I'm glad I read Victoria before watching the series, I felt I had a better sense of the many characters and their relationships and motivations. The book really puts you in the head of Victoria, and what it felt like to be an 18-year-old young woman, who had led a sheltered life in Kensington before ascending to the throne.

Masterpiece Classic Victoria continues on Sundays on PBS and I will be glued to my seat, as by the end of episode three is where the book ends but Victoria's fascinating story continues on. I highly recommend both Victoria the book, and Victoria the series.

More information on Victoria  on PBS is here.

Tuesday, January 24, 2017

The Sleepwalker by Chris Bohjalian

The Sleepwalker by Chris Bohjalian
Published by Penguin Random House ISBN 9780385538916
Hardcover, $26.95, 304 pages

Chris Bohjalian chooses fascinating topics for his novels, and then pulls the reader into these worlds that one gets lost in for a few hours. His 2012 novel, The Sandcastle Girls,  about the 1915 Armenian genocide in Syria, a story that sadly resonates too much today, is a novel I frequently recommend to shoppers at the Book Cellar where I volunteer.

A Light In The Ruins takes us to Italy during WWII, with a family caught up in the crosshairs of war.  His novels set in contemporary times, like the brilliant The Double Bind, which deals with a young woman violently attacked on bike ride, and The Guest Room, about a bachelor party host who gets involved with a young woman forced into sexual slavery, have twists that leave you gasping.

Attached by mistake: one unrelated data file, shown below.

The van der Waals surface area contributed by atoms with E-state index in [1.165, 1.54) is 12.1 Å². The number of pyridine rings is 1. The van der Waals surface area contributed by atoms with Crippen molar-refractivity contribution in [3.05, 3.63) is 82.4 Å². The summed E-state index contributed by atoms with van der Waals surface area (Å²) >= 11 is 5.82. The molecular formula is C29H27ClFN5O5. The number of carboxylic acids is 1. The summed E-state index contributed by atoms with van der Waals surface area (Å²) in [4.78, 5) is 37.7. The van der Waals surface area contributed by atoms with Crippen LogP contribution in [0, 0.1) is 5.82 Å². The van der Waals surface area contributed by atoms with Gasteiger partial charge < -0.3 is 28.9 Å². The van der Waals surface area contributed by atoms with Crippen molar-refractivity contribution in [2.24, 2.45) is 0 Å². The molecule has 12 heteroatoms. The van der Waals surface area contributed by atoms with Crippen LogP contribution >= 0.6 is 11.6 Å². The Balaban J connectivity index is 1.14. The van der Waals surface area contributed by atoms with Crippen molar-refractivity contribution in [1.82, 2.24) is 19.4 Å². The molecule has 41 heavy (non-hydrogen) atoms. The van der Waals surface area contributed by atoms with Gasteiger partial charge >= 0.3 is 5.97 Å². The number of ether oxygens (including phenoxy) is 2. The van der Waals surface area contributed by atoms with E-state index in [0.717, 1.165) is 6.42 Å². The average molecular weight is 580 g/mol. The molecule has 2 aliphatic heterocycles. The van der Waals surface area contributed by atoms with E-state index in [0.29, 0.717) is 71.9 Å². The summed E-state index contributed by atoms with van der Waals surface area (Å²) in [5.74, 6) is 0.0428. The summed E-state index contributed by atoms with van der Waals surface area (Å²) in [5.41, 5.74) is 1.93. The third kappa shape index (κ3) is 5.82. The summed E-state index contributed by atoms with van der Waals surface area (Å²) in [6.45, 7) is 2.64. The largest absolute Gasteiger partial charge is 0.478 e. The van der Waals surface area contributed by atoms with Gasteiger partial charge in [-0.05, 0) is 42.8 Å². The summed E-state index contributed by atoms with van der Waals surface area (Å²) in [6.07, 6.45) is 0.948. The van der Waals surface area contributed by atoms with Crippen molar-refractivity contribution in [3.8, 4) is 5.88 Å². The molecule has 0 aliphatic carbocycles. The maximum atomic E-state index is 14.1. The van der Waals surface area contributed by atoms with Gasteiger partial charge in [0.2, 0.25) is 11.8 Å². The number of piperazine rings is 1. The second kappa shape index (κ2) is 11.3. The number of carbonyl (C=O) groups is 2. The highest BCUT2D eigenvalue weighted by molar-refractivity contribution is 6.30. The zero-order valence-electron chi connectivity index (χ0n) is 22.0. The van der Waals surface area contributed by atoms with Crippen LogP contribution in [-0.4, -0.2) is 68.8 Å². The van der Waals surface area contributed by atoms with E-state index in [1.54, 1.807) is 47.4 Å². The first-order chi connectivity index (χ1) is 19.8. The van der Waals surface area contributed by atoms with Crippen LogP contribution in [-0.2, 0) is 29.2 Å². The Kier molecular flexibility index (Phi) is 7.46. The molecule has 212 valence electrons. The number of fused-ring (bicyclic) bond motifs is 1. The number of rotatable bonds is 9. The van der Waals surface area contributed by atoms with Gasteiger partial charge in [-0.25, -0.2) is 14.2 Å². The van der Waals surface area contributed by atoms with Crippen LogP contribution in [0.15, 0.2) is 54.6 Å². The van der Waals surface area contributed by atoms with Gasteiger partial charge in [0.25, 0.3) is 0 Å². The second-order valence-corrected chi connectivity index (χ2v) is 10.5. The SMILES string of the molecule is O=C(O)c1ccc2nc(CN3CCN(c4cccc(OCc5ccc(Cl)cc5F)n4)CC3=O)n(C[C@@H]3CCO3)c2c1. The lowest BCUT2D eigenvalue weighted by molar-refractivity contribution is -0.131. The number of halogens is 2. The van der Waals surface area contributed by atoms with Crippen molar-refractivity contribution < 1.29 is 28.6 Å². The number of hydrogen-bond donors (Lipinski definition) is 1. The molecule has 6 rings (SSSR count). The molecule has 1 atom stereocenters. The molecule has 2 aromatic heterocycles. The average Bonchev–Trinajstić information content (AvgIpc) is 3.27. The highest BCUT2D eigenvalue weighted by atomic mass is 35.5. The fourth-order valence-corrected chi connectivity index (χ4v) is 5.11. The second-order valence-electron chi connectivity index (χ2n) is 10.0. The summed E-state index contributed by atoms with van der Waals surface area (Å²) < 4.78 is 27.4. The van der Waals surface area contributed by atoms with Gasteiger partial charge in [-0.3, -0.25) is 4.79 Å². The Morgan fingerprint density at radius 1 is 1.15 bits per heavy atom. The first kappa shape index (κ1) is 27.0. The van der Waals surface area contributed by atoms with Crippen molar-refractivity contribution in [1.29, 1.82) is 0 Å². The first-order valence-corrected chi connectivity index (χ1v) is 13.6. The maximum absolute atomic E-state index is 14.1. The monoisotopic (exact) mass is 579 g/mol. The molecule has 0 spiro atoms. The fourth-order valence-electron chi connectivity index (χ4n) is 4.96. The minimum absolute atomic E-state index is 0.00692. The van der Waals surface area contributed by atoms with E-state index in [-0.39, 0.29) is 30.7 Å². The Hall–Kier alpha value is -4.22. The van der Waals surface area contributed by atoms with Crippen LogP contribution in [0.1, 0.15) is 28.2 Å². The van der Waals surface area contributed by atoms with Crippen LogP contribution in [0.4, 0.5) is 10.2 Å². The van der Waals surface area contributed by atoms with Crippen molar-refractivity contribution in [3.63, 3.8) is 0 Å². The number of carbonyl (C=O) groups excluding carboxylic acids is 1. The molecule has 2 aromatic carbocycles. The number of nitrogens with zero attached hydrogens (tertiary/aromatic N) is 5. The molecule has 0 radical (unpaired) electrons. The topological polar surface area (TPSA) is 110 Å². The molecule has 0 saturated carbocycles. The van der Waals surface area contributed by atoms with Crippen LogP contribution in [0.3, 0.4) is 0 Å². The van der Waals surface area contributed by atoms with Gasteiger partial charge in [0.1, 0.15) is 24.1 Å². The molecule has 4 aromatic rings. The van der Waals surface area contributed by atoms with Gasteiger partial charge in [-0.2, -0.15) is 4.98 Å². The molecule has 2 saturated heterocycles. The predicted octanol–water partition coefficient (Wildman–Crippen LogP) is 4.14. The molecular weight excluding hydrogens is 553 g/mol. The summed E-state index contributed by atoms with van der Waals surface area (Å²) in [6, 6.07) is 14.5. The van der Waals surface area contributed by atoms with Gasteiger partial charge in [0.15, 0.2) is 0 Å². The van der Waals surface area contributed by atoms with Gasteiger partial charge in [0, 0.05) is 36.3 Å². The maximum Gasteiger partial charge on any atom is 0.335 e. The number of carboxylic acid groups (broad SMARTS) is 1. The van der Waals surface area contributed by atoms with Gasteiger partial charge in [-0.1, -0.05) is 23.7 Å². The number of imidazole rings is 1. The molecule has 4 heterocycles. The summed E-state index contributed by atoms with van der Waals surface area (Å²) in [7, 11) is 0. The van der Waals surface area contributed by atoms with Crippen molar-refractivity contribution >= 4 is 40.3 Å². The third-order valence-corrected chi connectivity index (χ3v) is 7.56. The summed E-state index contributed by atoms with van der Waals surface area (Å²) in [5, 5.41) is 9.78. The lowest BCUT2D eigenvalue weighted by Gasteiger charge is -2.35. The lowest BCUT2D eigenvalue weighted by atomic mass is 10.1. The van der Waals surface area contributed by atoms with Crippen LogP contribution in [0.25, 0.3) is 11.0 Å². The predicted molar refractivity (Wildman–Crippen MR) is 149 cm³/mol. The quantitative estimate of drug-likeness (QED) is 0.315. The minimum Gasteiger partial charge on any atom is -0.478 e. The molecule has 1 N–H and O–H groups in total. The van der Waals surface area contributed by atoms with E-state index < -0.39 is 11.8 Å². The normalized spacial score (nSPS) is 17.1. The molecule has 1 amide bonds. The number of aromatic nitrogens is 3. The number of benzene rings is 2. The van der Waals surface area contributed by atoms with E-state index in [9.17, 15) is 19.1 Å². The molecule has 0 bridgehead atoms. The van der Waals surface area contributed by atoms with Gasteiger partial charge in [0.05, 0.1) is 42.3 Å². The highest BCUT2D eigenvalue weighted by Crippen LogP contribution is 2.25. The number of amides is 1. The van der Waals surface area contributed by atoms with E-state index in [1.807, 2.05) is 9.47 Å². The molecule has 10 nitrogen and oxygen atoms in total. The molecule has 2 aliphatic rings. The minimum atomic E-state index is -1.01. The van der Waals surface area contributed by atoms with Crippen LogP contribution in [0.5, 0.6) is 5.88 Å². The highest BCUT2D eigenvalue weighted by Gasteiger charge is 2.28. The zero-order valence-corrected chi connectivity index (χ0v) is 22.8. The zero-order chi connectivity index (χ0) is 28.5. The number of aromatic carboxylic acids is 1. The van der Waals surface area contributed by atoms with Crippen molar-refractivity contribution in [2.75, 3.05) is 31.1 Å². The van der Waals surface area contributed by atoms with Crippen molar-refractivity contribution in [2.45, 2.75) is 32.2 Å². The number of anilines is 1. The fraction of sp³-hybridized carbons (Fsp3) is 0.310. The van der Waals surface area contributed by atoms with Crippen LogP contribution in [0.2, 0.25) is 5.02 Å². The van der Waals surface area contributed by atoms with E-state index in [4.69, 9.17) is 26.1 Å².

Bohjalian's newest novel, The Sleepwalker, takes on a topic not frequently dealt with in fiction. A woman prone to sleepwalking disappears from her home while her husband is out of town. Her two daughters, college-aged Lianna and 12-year-old swimmer Paige, were home that evening and heard nothing.

As searchers look for Annalee Ahlberg's body in the nearby river, we slowly find out more about her life. She only sleepwalks when her husband is out-of-town, but why that is remains a mystery. The girls, particularly Lianna, feel guilty about what happened.

The Ahlberg family is falling apart. Dad Warren retreats into his job as a professor at the local college and drinks himself into oblivion at night. Lianna takes a leave of absence from college, smokes weed all day, and gets side jobs as a magician while caring for her sister Paige.

One of the police officers on the investigation becomes involved with Lianna. She discovers that he and her mother met at a clinic that deals with sleep disorders and they became a kind of two-person support group. But was that all they were to each other?